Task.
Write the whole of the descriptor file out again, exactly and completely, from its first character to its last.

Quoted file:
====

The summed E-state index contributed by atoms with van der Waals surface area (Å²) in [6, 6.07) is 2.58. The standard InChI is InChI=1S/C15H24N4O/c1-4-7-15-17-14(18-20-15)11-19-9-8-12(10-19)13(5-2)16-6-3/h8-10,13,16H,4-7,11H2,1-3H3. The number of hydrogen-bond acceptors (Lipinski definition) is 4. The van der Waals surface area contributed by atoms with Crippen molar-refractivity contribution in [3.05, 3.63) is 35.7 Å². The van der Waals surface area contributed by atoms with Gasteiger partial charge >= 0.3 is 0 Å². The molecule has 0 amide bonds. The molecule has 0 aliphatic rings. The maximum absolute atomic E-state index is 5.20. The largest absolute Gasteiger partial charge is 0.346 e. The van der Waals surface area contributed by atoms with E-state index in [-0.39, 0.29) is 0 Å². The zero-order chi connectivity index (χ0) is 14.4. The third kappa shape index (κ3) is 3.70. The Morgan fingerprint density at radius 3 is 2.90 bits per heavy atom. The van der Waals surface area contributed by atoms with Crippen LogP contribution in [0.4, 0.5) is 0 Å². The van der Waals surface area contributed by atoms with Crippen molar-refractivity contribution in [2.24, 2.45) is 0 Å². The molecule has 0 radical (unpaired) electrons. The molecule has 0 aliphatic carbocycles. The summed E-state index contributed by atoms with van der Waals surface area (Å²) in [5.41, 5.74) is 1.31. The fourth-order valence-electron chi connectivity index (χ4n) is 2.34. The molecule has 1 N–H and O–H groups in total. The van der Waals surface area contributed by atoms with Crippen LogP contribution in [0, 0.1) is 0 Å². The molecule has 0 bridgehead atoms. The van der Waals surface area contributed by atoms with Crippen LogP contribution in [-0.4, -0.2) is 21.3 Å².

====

The summed E-state index contributed by atoms with van der Waals surface area (Å²) in [6, 6.07) is 2.58. The standard InChI is InChI=1S/C15H24N4O/c1-4-7-15-17-14(18-20-15)11-19-9-8-12(10-19)13(5-2)16-6-3/h8-10,13,16H,4-7,11H2,1-3H3. The number of hydrogen-bond acceptors (Lipinski definition) is 4. The van der Waals surface area contributed by atoms with Crippen molar-refractivity contribution in [3.05, 3.63) is 35.7 Å². The van der Waals surface area contributed by atoms with Gasteiger partial charge >= 0.3 is 0 Å². The molecule has 0 amide bonds. The molecule has 0 aliphatic rings. The maximum absolute atomic E-state index is 5.20. The largest absolute Gasteiger partial charge is 0.346 e. The van der Waals surface area contributed by atoms with E-state index in [-0.39, 0.29) is 0 Å². The zero-order chi connectivity index (χ0) is 14.4. The third kappa shape index (κ3) is 3.70. The Morgan fingerprint density at radius 3 is 2.90 bits per heavy atom. The van der Waals surface area contributed by atoms with Crippen LogP contribution in [0.4, 0.5) is 0 Å². The van der Waals surface area contributed by atoms with Crippen molar-refractivity contribution in [2.24, 2.45) is 0 Å². The molecule has 0 radical (unpaired) electrons. The molecule has 0 aliphatic carbocycles. The summed E-state index contributed by atoms with van der Waals surface area (Å²) in [5.41, 5.74) is 1.31. The fourth-order valence-electron chi connectivity index (χ4n) is 2.34. The molecule has 1 N–H and O–H groups in total. The van der Waals surface area contributed by atoms with Crippen LogP contribution in [0, 0.1) is 0 Å². The molecule has 0 bridgehead atoms. The van der Waals surface area contributed by atoms with Crippen LogP contribution in [-0.4, -0.2) is 21.3 Å².